Home Cyber Security Asia 2021 A Honeypot of Information

A Honeypot of Information

There is no one-size-fits-all solution or story that we can tell everyone on how to be more secure. It just has to be relevant, practical, and doable.

by K. Vatsala Devi

I will be honest and admit that the first three minutes into the “Learning from Honeypots” session by Adli Wahid from APNIC Australia, I couldn’t get the image of Winnie the Pooh out of my head. And safe to say, Adli’s presentation had nothing to do with the cuddly yellow bear and his obsession with honey.

Nevertheless, it was an interesting session as Adli took me and the other participants on an enticing journey of learning. For the uninitiated, Fortinet describes honeypot as “decoy servers or systems that are deployed next to systems your organization actually uses for production. Honeypots are designed to look like attractive targets, and they get deployed to allow IT teams to monitor the system’s security responses and to redirect the attacker away from their intended target”.

Adli then went on show data on some of the world’s biggest data breaches and it is interesting to note that many victims are big names within the industry such as Facebook where it was recorded that at least 533,000,000 data were lost.

Other brands are Canva, Experian Brazil, Microsoft, and OxyData amongst others to show the complexity of the topic and there is no one-size-fits-all solution or story that we can tell everyone on how to be more secure. It just has to be relevant, practical, and doable.

What Purpose Does Honeypot Serve?

In his presentation, Adli also said that when one thinks of the overall state of security, one major problem is the understanding of it. One hand there is a lot of effort taken to ensure everybody understands security but the fear that comes with it is that it falls on either spectrum of extremity – to oversimplify it or over-complicate the issues that people are left feeling clueless on what needs to be done, which could potentially undermine implementation of it and eventually misrepresenting the capabilities required and resources that is needed to achieve sufficient security.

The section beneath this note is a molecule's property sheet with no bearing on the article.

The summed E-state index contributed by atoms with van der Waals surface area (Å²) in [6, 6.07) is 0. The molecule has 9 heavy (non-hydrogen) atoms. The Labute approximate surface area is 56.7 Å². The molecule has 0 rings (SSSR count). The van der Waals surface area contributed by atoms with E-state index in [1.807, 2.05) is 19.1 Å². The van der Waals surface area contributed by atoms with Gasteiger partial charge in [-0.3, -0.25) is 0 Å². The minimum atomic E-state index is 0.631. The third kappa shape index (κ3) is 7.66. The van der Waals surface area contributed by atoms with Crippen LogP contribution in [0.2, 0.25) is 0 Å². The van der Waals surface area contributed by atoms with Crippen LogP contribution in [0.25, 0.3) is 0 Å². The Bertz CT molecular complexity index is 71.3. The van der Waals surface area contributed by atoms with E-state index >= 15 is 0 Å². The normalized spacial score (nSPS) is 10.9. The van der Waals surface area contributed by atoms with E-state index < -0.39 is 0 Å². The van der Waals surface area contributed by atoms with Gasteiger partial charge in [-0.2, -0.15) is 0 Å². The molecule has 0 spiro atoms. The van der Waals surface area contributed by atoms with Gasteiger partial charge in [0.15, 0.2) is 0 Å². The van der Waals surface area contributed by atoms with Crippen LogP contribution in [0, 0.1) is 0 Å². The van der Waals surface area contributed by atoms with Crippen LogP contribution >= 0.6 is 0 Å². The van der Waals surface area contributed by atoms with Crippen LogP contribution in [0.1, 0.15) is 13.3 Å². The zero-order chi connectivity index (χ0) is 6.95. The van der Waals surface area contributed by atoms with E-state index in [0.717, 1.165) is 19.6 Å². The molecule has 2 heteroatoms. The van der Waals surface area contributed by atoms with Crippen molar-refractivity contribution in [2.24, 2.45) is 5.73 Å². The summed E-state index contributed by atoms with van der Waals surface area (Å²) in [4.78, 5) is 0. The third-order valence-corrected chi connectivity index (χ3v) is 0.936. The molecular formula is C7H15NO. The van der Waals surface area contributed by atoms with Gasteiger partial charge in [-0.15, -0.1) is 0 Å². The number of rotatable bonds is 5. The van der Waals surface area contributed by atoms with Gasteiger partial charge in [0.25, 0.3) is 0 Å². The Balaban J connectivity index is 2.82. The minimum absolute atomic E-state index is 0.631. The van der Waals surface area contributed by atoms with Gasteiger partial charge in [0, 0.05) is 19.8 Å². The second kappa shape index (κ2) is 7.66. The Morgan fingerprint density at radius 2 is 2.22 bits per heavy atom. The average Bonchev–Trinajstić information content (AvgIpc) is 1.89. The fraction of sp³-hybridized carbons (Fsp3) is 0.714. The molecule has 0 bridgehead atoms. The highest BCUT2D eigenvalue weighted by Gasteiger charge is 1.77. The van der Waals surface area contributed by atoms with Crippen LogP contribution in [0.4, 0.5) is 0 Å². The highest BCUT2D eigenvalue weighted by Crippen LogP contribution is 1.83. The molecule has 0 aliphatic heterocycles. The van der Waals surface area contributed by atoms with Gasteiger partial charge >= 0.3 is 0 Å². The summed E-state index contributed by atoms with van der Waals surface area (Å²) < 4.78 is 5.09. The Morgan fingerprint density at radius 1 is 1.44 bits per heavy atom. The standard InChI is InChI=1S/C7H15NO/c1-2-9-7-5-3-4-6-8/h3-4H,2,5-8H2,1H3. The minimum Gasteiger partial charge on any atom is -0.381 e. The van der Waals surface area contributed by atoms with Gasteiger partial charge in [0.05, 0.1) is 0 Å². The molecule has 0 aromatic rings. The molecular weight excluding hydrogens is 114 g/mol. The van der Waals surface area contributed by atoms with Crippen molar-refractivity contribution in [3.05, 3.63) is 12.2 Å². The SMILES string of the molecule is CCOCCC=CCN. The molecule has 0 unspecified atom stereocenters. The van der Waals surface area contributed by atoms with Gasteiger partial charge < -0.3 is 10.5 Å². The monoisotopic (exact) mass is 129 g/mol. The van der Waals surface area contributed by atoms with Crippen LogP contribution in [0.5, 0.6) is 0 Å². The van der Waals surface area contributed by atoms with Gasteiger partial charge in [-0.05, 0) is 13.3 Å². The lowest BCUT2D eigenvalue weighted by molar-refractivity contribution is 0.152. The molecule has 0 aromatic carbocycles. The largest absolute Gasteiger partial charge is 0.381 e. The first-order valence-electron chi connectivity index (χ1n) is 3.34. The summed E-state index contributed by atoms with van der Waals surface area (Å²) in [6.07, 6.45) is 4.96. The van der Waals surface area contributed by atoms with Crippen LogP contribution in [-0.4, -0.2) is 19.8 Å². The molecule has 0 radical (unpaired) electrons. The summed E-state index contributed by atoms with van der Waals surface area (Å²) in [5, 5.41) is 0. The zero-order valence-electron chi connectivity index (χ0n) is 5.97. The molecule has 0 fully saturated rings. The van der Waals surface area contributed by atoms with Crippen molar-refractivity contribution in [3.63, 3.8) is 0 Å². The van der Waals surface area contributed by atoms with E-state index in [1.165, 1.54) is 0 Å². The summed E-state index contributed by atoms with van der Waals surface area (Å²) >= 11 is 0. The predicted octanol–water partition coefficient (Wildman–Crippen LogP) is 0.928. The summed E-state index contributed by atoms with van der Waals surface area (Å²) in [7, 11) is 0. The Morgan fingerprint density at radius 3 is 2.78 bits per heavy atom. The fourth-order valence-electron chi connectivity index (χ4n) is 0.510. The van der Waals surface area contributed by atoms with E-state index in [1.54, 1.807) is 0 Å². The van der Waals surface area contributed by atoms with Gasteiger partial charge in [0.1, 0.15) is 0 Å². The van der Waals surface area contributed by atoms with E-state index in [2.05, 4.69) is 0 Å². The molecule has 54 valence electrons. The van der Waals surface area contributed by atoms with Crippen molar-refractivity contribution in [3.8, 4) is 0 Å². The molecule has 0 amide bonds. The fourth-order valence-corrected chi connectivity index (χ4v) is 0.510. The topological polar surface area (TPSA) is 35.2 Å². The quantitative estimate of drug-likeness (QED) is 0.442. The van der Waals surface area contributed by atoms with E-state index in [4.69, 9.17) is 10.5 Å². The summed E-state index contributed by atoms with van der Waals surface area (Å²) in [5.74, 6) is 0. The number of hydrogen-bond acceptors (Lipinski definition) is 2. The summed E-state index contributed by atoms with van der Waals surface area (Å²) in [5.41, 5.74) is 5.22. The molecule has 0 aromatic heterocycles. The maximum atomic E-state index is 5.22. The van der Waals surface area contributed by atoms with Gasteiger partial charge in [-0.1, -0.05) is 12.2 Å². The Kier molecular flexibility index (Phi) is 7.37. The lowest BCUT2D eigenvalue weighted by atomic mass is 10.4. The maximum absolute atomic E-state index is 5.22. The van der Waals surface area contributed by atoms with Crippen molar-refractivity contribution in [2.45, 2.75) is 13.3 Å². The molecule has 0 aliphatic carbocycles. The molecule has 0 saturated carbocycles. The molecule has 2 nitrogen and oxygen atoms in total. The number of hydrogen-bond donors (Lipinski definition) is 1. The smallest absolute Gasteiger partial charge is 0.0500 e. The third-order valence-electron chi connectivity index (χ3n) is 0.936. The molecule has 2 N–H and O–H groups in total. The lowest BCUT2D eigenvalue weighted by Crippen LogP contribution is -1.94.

Honeypot in a nutshell can be surmised as having several advantages such as its ability to: break down the attacker killer chain, test the incident response processes, and be straightforward and low maintenance. Honeypots is also able to give users reliable intelligence about how threats are evolving. They deliver information about attack vectors, exploits, and malware – and in the case of email traps, about spammers and phishing attacks.

A good use of honeypots helps to eradicate blind spots, too, as such its benefits far outweighs its disadvantages.

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